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Major Australian musicals cancel shows as more than 90 performers Covid. to contract

Covid is sweeping the cast of musical theater shows in Sydney and Melbourne, forcing major live productions to cancel performances.

At least 90 artists have tested positive for the highly contagious virus and entire companies have been forced into isolation.

The Sydney festival production of Qween Lear, a musical adaptation of King Lear set to open in the Hordern Pavilion on January 7, has been canceled due to a Covid outbreak among the cast.

Frozen the Musical at Her Majesty’s Theater in Melbourne on Wednesday announced Covid positive cases and canceled some performances.

Opera Australia confirmed “more than 20″ [Covid] cases about the performing company” and said it still planned to go ahead with the New Year’s Eve performance of La Bohème at the Sydney Opera House. “We juggle the cast. But it is still possible,” said a company spokesperson.

The Sydney productions of Come From Away and Hamilton have already canceled several gigs in the run-up to the new year.

Many more casts rehearsing in Sydney this week – including the Sydney festival production of A Chorus Line – are now experiencing Covid outbreaks or being forced into isolation as close contacts.

“It’s grim,” a Sydney-based music theater performer told Guardian Australia on Tuesday. The artist, who wished to remain anonymous, painted a sobering picture of the magnitude of the problem, saying that more than a dozen members of the Hamilton cast had been affected by Covid, as well as sizable parts of the cast of Come From Away and the Alanis Morissette. musical Jagged Little Pill.

On Wednesday, three other prominent music theater insiders confirmed to Guardian Australia specific numbers of infected cast members in each production, adding that there could be more cases since Tuesday.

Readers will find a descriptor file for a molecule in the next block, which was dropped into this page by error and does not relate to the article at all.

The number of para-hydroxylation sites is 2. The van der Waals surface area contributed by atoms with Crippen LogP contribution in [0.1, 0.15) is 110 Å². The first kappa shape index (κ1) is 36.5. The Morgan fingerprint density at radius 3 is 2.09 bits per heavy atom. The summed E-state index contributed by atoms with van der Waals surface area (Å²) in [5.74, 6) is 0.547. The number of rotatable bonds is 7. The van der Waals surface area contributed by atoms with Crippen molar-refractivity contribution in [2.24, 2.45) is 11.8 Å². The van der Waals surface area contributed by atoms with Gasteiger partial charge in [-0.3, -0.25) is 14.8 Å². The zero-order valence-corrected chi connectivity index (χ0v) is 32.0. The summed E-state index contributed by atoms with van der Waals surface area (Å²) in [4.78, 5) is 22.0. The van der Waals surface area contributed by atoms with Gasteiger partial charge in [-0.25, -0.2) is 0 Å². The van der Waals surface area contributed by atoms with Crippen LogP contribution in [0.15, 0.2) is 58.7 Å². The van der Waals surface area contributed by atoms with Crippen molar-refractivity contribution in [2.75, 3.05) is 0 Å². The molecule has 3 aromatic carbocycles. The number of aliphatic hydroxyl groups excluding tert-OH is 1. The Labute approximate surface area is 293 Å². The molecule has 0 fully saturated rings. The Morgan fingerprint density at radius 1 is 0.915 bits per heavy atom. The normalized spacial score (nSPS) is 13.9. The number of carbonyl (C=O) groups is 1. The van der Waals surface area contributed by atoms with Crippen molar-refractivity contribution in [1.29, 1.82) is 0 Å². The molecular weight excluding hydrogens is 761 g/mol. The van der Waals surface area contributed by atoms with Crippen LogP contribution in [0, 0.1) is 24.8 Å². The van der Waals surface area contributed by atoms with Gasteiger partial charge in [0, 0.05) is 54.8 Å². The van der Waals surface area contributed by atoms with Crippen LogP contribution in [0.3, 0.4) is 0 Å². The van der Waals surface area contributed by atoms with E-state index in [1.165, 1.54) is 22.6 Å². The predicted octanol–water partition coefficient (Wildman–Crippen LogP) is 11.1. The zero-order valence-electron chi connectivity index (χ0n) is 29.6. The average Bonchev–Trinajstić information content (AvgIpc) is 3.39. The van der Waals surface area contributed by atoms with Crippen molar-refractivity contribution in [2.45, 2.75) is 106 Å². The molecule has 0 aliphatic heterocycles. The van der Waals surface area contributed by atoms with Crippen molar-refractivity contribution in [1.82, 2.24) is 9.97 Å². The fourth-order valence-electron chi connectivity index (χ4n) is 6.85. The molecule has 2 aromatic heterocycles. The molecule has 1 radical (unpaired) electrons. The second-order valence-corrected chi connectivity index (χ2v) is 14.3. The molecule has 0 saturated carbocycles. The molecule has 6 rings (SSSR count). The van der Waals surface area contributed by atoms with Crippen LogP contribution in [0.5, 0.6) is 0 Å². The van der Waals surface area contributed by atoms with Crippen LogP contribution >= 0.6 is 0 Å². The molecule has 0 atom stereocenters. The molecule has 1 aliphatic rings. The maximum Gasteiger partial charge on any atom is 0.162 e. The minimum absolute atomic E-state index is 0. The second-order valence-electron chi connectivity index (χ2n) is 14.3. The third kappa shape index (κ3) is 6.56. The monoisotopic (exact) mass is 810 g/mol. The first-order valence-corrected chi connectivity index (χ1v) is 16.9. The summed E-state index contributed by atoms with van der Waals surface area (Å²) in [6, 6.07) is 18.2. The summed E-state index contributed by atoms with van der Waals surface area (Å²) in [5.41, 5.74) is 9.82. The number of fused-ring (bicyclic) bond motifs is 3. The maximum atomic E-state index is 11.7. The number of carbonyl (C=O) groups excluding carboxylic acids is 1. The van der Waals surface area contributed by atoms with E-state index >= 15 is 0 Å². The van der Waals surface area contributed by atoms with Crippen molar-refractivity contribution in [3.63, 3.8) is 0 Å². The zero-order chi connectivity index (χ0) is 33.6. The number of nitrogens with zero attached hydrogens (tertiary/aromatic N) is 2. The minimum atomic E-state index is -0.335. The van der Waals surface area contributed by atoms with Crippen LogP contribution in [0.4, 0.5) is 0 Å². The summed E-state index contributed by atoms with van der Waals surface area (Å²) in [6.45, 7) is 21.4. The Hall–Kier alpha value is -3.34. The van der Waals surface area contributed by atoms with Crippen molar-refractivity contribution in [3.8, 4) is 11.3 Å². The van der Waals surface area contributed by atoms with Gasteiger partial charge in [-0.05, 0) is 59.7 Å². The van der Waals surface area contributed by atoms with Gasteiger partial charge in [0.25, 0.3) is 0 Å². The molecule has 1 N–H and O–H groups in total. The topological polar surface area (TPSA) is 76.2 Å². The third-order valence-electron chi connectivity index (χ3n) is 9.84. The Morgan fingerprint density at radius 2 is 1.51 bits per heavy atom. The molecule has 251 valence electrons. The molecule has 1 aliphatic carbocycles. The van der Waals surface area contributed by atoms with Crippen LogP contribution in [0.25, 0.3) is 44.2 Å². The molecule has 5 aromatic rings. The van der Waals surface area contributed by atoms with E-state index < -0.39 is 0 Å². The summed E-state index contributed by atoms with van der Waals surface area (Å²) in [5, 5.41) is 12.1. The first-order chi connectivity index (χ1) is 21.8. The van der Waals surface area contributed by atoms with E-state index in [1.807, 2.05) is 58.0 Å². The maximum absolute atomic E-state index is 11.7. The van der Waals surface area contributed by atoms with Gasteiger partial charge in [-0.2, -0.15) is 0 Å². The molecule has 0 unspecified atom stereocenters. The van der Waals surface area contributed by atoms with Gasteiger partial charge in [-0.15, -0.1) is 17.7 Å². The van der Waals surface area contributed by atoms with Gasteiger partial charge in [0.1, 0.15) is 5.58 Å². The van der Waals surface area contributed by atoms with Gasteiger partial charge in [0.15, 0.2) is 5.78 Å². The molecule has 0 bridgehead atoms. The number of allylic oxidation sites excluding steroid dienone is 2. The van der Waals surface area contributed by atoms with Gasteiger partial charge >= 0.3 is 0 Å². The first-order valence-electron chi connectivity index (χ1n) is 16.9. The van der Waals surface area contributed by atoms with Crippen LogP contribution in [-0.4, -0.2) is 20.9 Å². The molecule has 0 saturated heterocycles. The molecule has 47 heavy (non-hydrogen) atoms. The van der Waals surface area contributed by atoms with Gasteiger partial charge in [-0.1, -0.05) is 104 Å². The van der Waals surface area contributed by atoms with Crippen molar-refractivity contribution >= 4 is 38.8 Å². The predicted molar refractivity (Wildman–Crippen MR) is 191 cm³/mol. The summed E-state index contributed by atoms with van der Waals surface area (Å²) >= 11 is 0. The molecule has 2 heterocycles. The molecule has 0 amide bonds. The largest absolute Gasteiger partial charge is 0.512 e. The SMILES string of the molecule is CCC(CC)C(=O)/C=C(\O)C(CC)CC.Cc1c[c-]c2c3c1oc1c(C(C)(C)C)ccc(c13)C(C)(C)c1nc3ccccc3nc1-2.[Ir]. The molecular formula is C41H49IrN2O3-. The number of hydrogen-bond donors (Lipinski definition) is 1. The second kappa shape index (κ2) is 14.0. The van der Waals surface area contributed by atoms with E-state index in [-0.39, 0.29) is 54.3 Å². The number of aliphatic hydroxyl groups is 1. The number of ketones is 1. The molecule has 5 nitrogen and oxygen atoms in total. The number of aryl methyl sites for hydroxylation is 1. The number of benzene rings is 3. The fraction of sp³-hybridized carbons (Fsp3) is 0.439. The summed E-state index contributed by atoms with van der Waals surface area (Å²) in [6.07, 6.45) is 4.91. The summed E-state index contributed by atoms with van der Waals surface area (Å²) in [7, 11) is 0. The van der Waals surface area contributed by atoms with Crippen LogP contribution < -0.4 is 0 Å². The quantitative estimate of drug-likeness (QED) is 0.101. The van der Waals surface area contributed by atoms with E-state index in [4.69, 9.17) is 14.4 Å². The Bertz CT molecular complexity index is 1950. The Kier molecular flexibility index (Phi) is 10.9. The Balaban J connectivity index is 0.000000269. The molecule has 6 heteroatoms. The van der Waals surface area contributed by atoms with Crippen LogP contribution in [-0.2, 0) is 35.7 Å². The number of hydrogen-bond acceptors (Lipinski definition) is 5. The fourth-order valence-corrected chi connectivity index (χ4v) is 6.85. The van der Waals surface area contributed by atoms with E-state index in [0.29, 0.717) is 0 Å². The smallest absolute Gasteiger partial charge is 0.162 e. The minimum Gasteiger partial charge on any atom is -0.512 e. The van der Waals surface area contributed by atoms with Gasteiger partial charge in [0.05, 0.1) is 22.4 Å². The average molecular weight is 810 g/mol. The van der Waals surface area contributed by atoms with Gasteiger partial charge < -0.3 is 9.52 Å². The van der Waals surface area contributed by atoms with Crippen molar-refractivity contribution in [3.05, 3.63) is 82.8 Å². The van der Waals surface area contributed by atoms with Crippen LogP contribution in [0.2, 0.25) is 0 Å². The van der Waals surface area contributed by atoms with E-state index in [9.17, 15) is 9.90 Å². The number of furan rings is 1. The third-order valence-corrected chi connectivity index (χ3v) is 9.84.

A producer, who asked not to be named, said there had also been multiple cases among the cast of A Chorus Line and Qween Lear.

Opera Australia said production of La Bohème will continue on New Year’s Eve. Photo: Prudence Upton/Opera Australia

An artist who tested positive in Sydney this week, and also preferred not to be named, told Guardian Australia: “Almost all the artists I know who are positive have only mild symptoms and we are optimistic about returning to the stage. We will have antibodies, so hopefully this won’t happen again. It’s frustrating because we were so strict. We wore masks until we got on stage, but it’s so contagious.”

Hamilton ticket holders will be contacted with offers for a full refund or to rebook their seats. Hamilton’s performances, which were suspended on December 22, will resume on January 5.

“We definitely plan to reopen the show as soon as possible,” said a spokesperson for the show’s producer, Michael Cassel.

Guardian Australia reached out to producers for Jagged Little Pill, Hamilton, Come From Away, A Chorus Line and Sydney Festival for comment, and they all declined to provide specific details on the number of positive Covid cases, citing privacy concerns.

The cast and crew of the Sydney festival production of A Chorus Line have been hit by a Covid outbreak.
A Chorus Line’s festival production in Sydney has been hit by a Covid outbreak. Photo: Daniel Shipp/Sydney Festival

‘We must minimize risk’

Meanwhile, Harry Potter and the Cursed Child, another Michael Cassel production – currently set in Melbourne – is “business as usual”.